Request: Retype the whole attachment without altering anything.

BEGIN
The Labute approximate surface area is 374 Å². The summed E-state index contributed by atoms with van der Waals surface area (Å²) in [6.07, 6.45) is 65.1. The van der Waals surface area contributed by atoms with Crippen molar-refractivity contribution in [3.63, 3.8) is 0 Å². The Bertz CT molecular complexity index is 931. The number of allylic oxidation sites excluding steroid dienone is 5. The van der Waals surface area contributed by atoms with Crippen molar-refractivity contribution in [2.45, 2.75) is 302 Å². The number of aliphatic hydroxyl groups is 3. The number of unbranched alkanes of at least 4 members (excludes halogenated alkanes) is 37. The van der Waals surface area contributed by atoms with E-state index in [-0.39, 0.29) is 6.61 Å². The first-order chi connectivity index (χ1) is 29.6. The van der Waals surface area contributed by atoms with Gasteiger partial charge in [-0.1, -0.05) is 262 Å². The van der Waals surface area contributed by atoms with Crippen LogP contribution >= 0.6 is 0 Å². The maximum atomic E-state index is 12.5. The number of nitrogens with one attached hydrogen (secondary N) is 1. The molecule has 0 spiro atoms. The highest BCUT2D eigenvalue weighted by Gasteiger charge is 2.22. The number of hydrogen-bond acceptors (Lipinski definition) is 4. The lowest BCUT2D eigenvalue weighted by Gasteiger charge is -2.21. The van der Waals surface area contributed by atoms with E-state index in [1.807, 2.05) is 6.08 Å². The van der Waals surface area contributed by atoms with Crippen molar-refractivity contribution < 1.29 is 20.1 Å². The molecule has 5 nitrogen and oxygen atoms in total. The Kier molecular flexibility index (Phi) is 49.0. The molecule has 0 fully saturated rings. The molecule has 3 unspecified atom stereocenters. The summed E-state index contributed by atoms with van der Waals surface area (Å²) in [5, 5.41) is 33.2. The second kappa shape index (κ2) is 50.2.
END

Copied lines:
The Labute approximate surface area is 374 Å². The summed E-state index contributed by atoms with van der Waals surface area (Å²) in [6.07, 6.45) is 65.1. The van der Waals surface area contributed by atoms with Crippen molar-refractivity contribution in [3.63, 3.8) is 0 Å². The Bertz CT molecular complexity index is 931. The number of allylic oxidation sites excluding steroid dienone is 5. The van der Waals surface area contributed by atoms with Crippen molar-refractivity contribution in [2.45, 2.75) is 302 Å². The number of aliphatic hydroxyl groups is 3. The number of unbranched alkanes of at least 4 members (excludes halogenated alkanes) is 37. The van der Waals surface area contributed by atoms with E-state index in [-0.39, 0.29) is 6.61 Å². The first-order chi connectivity index (χ1) is 29.6. The van der Waals surface area contributed by atoms with Gasteiger partial charge in [-0.1, -0.05) is 262 Å². The van der Waals surface area contributed by atoms with Crippen LogP contribution >= 0.6 is 0 Å². The maximum atomic E-state index is 12.5. The number of nitrogens with one attached hydrogen (secondary N) is 1. The molecule has 0 spiro atoms. The highest BCUT2D eigenvalue weighted by Gasteiger charge is 2.22. The number of hydrogen-bond acceptors (Lipinski definition) is 4. The lowest BCUT2D eigenvalue weighted by Gasteiger charge is -2.21. The van der Waals surface area contributed by atoms with E-state index in [1.807, 2.05) is 6.08 Å². The van der Waals surface area contributed by atoms with Crippen molar-refractivity contribution < 1.29 is 20.1 Å². The molecule has 5 nitrogen and oxygen atoms in total. The Kier molecular flexibility index (Phi) is 49.0. The molecule has 0 fully saturated rings. The molecule has 3 unspecified atom stereocenters. The summed E-state index contributed by atoms with van der Waals surface area (Å²) in [5, 5.41) is 33.2. The second kappa shape index (κ2) is 50.2.